In the Wikipedia article "Comparison of free and open-source software licenses", there is an "Approvals" table where you can see this at a glance (but this information might not be accurate).

Example 1: Free Software, but not Open Source Software

Netscape’s early versions of Mozilla were released under the Netscape Public License version 1.0 (see its Wikipedia article).

This license is approved by the FSF, but it is not approved by the OSI.

↳ So these early versions of Mozilla are Free Software, but not Open Source Software.

Example 2: Open Source Software, but not Free Software

Active Agenda is licensed under the Reciprocal Public License.

This license is approved by the OSI (currently in version 1.5), but it is not approved by the FSF (it’s listed as unfree, linking to version 1.3).

↳ So Active Agenda is Open Source Software, but not Free Software.


The main difference is philosophical, and so subtle that it is easy to miss because it is not in any licence or list. It is that open source tends emphasize quality, reviewability, correctness and community whereas free software focuses on personal liberty, speech, and opportunity. Both camps endorse the others goals as good, just not quite as important to software and share methodologies and the belief that the ability to see, modify, and distribute source code is critical to their goals. Many projects have people from both camps as well as people who just contribute code and leave the licences to someone who cares.


I think technically speaking it's more likely that "free software" is a subset of "open-source software" because the freedoms of modification and distribution of such, as defined by FSF's four essential freedoms, require the access to the source code.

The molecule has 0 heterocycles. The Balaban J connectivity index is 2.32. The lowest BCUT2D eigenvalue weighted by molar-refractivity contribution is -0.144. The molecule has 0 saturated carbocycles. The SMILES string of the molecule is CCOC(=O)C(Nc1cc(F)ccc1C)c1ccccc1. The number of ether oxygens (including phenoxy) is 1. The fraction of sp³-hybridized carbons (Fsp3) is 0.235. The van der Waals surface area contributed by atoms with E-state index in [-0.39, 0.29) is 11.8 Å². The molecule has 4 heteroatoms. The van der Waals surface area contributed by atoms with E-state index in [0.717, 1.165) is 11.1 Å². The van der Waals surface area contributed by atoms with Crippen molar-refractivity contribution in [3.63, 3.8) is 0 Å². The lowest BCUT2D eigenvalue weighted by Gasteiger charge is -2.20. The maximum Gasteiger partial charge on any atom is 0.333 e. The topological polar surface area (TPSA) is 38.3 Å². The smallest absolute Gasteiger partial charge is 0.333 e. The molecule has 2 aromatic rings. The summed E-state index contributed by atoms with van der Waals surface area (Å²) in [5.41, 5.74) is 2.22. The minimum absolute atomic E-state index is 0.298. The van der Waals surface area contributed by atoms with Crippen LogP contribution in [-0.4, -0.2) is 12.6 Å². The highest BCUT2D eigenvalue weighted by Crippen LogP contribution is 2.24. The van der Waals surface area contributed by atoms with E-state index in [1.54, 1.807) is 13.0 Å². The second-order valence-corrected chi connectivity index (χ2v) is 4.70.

Nevertheless, as two institutions in the reality, FSF and OSI may have different criteria for software licenses which result in counterexamples to the above technical relationship.

  • Some decade long, motif was close to be open source. Universities could get it, they only required to sign strong NDAs. I think this was nearly open source, but not free (as in freedom). – peterh - Reinstate Monica Dec 25 '20 at 11:43

Given that the OpenSource Definition lists 10 points and the "free" software definition lists only four is a hint that free software is a smaller subset of OpenSource and may violate the OSS rules.

Given that the OSI in former times listed the GPL as a non-OpenSource compliant license before the FSF assured that the ambiguous parts of the GPL have to interpreted in a way that is compliant to the OSS definition creates the impression that the free software definition is a weaker definition.


Different organisations attempt to determine the terms "open source" and "free software. The defintions are often similar in basic spirit but differ in the details and interpretations and are not a strict superset or subset of each other.

And none of these orgnaisation have a monopoly over the english language. So individuals may use the terms in ways that differ from what any of the well known organsiations say. Particulally those outside the "free software community" may use "free software" to reffer to software that is free of charge but may be heavilly incumbered.